Flexible, agile and generous funding structures needed to ensure development and delivery of lifesaving new options for HIV prevention
ROME July 19, 2011—In the last year, promising trial results and critical scientific breakthroughs have changed the HIV prevention landscape, providing new opportunities for both a broader response to the epidemic with new prevention options and broader clinical and laboratory agendas with new research targets. At the same time, investment in biomedical HIV prevention research remained stable despite the effects of the recent global economic downturn, according to a new report released today in Rome at the 6th International AIDS Society Conference on HIV Pathogenesis, Treatment and Prevention.
Capitalizing on Scientific Progress: Investment in HIV Prevention R&D in 2010 is the seventh annual report from the HIV Vaccines and Microbicides Resource Tracking Working Group documenting investments in biomedical HIV prevention research from public, philanthropic and commercial sectors. This year's report argues that capitalizing on recent promising scientific breakthroughs will require substantial additional and sustained investment from a broader set of donors.
The major, and surprising finding of the report, given the global funding environment, is that overall investment in HIV prevention R&D had actually increased, with the modest exception of a one percent decline in vaccine R&D. The report documented a total US$1.19 billion investment in research and development (R&D) for four key HIV prevention options: preventive vaccines, microbicides, pre-exposure prophylaxis (PrEP) using antiretroviral drugs, and operations research related to medical male circumcision. Even in the aftermath of a global recession, this investment approached the previous historical high of US$1.23 billion reached in 2007 for these four prevention technologies.
Yet to capitalize on the recent exciting prevention breakthroughs being discussed at the IAS conference, more investment will be needed across prevention technologies and from bench research to operational and implementation research.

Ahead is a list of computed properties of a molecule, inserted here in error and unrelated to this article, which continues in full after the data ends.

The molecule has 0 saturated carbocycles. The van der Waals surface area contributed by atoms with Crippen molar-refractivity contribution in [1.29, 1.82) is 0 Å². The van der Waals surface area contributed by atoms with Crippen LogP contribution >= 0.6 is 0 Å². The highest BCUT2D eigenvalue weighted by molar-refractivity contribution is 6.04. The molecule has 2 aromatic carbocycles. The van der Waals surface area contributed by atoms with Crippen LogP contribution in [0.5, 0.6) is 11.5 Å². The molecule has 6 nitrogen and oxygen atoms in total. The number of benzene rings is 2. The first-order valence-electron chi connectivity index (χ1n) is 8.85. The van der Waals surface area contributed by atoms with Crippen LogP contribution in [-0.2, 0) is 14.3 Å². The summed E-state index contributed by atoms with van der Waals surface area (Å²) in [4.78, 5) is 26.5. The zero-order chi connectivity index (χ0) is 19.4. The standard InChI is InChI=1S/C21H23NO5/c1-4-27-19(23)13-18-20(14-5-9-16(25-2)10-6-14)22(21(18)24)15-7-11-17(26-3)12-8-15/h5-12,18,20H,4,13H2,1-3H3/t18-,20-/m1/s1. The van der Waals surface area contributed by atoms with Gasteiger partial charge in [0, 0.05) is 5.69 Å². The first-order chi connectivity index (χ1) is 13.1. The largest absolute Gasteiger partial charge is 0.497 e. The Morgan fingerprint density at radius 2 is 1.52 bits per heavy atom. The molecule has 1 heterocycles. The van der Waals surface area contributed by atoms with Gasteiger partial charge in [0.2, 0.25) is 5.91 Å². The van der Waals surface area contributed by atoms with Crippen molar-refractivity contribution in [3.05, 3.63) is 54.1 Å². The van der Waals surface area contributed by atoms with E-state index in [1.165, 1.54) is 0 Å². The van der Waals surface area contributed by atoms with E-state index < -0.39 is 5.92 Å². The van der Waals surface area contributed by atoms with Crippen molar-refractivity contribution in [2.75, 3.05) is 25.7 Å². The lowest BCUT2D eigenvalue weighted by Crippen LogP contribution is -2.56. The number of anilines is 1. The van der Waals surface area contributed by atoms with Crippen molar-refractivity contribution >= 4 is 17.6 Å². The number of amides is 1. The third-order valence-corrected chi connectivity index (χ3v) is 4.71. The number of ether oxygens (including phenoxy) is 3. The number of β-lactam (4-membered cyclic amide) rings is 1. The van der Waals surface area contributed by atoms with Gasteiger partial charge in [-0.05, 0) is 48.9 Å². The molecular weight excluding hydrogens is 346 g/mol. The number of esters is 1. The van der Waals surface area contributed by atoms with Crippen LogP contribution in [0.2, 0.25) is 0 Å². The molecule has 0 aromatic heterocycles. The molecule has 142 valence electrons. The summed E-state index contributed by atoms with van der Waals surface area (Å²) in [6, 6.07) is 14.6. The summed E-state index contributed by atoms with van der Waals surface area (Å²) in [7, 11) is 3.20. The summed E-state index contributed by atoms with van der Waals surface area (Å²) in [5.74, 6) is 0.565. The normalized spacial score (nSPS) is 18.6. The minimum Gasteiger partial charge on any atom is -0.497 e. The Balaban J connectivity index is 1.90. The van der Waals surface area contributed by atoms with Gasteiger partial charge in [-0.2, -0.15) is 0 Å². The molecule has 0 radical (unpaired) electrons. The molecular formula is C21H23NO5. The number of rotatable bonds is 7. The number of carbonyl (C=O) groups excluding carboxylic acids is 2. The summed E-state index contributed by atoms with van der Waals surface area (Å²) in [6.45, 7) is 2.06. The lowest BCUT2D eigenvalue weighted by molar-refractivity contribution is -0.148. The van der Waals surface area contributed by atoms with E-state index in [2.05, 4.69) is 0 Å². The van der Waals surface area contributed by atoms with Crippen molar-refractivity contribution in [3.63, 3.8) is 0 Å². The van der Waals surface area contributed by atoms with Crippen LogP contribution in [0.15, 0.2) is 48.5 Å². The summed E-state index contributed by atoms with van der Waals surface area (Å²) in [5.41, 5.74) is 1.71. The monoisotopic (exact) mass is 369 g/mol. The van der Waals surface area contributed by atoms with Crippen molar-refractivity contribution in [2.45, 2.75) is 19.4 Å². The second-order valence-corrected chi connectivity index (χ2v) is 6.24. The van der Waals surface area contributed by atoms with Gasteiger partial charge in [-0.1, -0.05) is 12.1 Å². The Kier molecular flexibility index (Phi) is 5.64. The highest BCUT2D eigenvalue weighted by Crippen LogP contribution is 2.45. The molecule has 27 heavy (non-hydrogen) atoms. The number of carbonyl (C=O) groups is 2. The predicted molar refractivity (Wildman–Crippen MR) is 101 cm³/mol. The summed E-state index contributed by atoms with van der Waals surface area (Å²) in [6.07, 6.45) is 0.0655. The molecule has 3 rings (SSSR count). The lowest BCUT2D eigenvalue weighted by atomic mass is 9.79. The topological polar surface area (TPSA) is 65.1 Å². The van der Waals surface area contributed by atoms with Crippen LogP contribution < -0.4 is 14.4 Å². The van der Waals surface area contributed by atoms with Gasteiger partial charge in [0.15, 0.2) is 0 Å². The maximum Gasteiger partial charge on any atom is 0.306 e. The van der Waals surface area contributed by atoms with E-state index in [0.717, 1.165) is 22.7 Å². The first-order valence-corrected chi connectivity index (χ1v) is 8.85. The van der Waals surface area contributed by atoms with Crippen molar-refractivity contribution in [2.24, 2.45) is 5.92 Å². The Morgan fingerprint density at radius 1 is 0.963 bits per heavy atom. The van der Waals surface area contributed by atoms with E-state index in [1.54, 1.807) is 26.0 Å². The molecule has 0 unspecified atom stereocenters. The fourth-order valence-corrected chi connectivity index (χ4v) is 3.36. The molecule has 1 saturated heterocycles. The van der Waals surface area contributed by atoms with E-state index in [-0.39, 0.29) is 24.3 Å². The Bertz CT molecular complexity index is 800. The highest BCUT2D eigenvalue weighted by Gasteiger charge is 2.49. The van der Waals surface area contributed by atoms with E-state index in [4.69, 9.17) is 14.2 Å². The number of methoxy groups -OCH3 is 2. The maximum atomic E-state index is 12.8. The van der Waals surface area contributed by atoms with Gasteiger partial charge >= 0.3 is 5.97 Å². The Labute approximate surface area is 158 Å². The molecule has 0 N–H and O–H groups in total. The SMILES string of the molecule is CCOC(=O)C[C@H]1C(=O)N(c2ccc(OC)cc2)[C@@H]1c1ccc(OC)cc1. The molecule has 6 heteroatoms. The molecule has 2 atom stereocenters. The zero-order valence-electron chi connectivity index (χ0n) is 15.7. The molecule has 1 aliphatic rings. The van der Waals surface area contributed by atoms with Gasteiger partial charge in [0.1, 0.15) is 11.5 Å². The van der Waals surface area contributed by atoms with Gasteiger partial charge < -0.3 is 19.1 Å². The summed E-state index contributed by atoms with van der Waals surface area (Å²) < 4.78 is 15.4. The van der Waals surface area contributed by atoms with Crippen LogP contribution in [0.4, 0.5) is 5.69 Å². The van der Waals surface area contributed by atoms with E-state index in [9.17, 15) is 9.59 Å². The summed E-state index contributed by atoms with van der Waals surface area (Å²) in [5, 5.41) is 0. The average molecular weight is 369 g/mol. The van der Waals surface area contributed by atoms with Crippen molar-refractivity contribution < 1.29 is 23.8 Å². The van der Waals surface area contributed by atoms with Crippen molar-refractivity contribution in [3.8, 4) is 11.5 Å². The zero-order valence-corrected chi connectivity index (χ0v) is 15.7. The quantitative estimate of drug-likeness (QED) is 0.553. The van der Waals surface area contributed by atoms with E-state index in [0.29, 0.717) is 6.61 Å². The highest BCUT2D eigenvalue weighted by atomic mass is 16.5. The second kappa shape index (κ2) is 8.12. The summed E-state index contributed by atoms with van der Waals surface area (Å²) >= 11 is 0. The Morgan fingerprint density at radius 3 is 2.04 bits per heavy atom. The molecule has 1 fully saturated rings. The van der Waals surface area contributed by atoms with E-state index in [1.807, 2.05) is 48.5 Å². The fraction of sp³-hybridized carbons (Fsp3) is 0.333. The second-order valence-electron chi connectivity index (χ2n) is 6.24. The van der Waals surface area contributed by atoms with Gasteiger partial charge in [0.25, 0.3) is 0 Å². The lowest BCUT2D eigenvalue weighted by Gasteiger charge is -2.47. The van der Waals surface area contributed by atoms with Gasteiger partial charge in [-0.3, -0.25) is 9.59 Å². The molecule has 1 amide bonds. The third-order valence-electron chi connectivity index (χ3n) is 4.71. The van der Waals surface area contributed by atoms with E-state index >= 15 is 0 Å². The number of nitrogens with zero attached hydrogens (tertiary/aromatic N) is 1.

"Certainly in this era of economic restraint it is good news that donors continue to see the value of investing in prevention research," said Paul DeLay, Deputy Executive Director, Programme, UNAIDS, the Joint United Nations Programme on HIV/AIDS. "But as we capitalize on the recent breakthroughs and move quickly to make new forms of prevention available to those who need them most, we need donors to also move quickly to ensure that funding shortfalls do not become roadblocks."
There is an urgent need to direct resources to accelerate promise into progress. Yet the report recognized that funders continue to confront budgetary constraints, with some having reduced or eliminated their HIV prevention research programs altogether. Funding for HIV prevention research also remains highly concentrated among relatively few funders, and the Working Group warns that this narrow base of funding will threaten the sustainable research effort required at this critical time and highlights the need for broadening that base, importantly including emerging economies.
"The recent promising results of PrEP and treatment as prevention trials tell us that thirty years into the epidemic we may finally be on the path to ending AIDS," said Mitchell Warren, AVAC executive director. "New prevention options - medical male circumcision, PrEP, microbicides and eventually vaccines - will play a critical role in reducing the cycle of new infections. As we look toward the next 30 years of AIDS, investment in prevention research has never been more important. Going forward we need funding structures that are flexible, agile, and generous enough to adapt rapidly to new opportunities."
"We have seen tremendous progress in HIV prevention research over the last two years," said Margaret McGlynn, President and CEO of the International AIDS Vaccine Initiative (IAVI). "Sustaining the momentum built through these advances depends on access to stable funding that can be flexibly applied to the most promising areas of research. This will allow us to build upon the field's successes and to move promising concepts from the pipeline into clinical trials as swiftly as possible."
"The recent exciting results in the PrEP and microbicide fields are proof that investment in HIV prevention research is bringing women and men around the world much closer to having a broad range of effective HIV prevention options," said Zeda Rosenberg, CEO of the International Partnership for Microbicides (IPM). "Wise investments now in laboratory and clinical research, and in efforts to roll out new interventions will pay off as HIV infections decline significantly in the coming decades."
The report is available online at: www.hivresourcetracking.org.
The Working Group is composed of AVAC, the International AIDS Vaccine Initiative (IAVI), the International Partnership for Microbicides (IPM), and the Joint United Nations Programme on HIV/AIDS (UNAIDS).